My observing report

As I drove up the winding road to Devastated Area, I idly mused upon the inner workings of the energy crisis as I contemplated the El Nino weather patterns. When I arrived at the parking lot, it was filled with friends eager for a night's observing. I counted at least 55 telescopes set up.

I started my night's observing with one of my favorite objects, M 26. It would be easy to confuse with cotton candy. After that, I went for Abell 64. It looked a bit like a glimmer of the Big Bang. After I'd spent a few minutes looking at that, I had a chance to see IC 1832 in Septans. It looked a bit like a far-away cloud.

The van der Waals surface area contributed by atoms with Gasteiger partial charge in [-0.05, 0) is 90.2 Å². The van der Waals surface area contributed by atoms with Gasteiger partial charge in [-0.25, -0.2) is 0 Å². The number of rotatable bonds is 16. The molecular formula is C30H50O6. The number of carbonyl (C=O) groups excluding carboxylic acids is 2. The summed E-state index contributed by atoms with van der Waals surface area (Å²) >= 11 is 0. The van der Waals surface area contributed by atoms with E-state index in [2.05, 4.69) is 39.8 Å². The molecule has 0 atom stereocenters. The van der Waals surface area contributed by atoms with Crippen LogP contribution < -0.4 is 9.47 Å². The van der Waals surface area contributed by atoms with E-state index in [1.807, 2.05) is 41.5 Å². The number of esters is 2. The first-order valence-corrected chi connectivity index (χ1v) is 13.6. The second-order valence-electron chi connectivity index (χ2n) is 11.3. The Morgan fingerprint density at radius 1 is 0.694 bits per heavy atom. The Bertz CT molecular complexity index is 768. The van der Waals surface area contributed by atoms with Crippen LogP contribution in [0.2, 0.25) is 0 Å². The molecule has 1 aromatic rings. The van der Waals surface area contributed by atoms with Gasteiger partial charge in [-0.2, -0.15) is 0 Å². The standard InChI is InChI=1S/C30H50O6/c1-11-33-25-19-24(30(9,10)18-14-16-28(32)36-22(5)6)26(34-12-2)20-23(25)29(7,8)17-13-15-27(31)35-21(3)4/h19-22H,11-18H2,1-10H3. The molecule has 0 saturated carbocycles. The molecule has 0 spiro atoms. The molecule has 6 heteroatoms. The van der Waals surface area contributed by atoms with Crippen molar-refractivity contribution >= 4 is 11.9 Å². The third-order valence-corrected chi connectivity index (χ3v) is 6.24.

After a short break to chat, I looked for and suspected NGC 4553. It was a blurry likeness of an edge-on barred spiral with a sharp dust lane.

After a short break to check my email, I observed B 50. It seemed just like a smoke ring. Next, attacking my personal nemesis, I tracked down NGC 4951. It was as bright as desert sand. After I'd spent a few minutes looking at that, I checked out M 79. It shimmered, as if it were the eye of God. After that, I looked for and suspected B 267. It was as bright as diamonds on black velvet.

Finally, it was time to pack up and leave. As I drove home, I contemplated the events of the night, and realized that any night out under the sky with good friends is better than reading observing reports.


    ...Akkana (with help from David North, Jane Houston Jones, and Bill Arnett) .

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